Projectiondesign Ships a Big Install

Rugged, reliable and realistic, with low total cost of ownership; these were the projector requirements and deliverables of the huge projectiondesign upgrade of the two simulation bridges at the Marine Training Centre in Singapore.

Swire Marine Training Centre in Singapore, operated by Swire Pacific Offshore, is the first facility of its kind in Asia. Swire’s Marine Training Centre has the ability to fully simulate the working environment of an offshore support vessel providing training in bridge management, anchor handling, dynamic positioning, and engine-room operations.

Upgrading with in total 24 units of projectiondesign F82 sx+ DLP®projectors and WB1920 warp and blend processors, two simulation bridges now reap the benefits of a more stable light output and an easier maintainable system over time – and that at a much lower cost of ownership than the previous installation. The F82 is PD’s flagship big-gun projector with brightness up to 10,000 ansi-lumens and display capabilities ranging from SXGA+ up to WUXGA.

Project manager Mark Randall, a ship’s Captain by profession who has worked at the Marine Training Centre since it opened, explains the need for an upgrade: “As our fleet of vessels has expanded, so the need for additional training has increased, and we felt it was necessary to replace the original projection system which could no longer provide acceptable display performance or reliability.”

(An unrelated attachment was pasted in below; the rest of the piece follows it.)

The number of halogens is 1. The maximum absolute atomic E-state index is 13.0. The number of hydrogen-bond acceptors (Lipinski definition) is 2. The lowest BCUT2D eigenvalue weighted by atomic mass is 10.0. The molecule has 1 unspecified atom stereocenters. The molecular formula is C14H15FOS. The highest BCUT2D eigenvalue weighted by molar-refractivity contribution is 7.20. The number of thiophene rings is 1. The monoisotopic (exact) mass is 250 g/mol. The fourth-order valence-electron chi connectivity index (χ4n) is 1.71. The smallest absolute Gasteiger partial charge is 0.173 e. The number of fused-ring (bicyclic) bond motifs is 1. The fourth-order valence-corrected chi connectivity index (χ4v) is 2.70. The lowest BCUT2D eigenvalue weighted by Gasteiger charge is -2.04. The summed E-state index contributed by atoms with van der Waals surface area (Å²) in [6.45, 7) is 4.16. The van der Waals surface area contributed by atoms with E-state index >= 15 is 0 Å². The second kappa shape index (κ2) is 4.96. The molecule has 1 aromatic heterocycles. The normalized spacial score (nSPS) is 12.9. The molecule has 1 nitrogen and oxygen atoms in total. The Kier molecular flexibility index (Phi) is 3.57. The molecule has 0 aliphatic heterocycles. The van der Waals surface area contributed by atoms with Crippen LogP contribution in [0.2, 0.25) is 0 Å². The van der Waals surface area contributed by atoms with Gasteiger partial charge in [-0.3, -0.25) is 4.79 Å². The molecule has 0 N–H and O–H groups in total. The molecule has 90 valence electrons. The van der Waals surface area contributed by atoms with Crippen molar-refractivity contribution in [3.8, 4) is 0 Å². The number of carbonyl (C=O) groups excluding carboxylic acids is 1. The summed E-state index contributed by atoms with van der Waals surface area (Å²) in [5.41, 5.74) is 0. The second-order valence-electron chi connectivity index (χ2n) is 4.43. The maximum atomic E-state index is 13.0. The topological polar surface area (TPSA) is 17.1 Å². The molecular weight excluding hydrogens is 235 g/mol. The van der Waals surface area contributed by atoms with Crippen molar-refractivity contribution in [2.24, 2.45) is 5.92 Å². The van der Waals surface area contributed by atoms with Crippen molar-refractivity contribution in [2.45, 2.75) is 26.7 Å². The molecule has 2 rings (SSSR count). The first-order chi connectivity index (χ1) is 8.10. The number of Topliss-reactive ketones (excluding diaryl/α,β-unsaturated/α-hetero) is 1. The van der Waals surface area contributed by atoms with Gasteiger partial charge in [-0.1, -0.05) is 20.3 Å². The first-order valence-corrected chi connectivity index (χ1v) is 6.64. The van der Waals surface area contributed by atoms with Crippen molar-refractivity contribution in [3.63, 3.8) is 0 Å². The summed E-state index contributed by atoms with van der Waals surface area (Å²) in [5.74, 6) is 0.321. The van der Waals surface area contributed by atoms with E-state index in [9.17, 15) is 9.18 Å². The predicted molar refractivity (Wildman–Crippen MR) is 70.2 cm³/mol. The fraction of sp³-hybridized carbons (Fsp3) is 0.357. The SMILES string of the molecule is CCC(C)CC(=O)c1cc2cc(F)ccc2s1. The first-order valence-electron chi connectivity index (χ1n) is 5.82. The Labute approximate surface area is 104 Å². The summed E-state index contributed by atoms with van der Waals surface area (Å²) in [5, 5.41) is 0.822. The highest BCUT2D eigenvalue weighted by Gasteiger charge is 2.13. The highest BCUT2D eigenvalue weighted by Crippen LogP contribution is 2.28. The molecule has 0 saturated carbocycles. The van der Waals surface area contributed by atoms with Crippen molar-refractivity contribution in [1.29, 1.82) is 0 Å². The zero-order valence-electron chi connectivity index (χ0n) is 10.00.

“The brief was to source a projection system that would as far as possible be a drop-in replacement for the original system, be highly reliable, maintain an acceptable light output for better than 10,000 hours, and preferably be a 3-chip, dual lamp design. We also wanted low cost of ownership, which was to be a function of reliability, lamp running hours, lamp cost, minimum fixed service intervals and the ability to train in-house staff to provide on-site, real-time support.”

The first bridge; a 360-degree fielded display system was upgraded by 12 projectors, with a further four providing a lower row of visualization, measuring 125 degrees horizontal and 70-plus degrees vertical. The second bridge; comprises eight projectors in a four-plus-four setup, effectively duplicating the “aft” (rear) view of the 360-degree bridge. The projectiondesign WB1920 warp and blend processors provide edge-blending and image-warping to ensure an absolute seamless display in both locations.

The upgrade was a huge success. Mark Randall concludes: “After some 700-plus hours’ use, the projectors have been perfect and the system’s performance has been virtually flawless. I spent three years with the original projection system and this solution is a huge improvement.”

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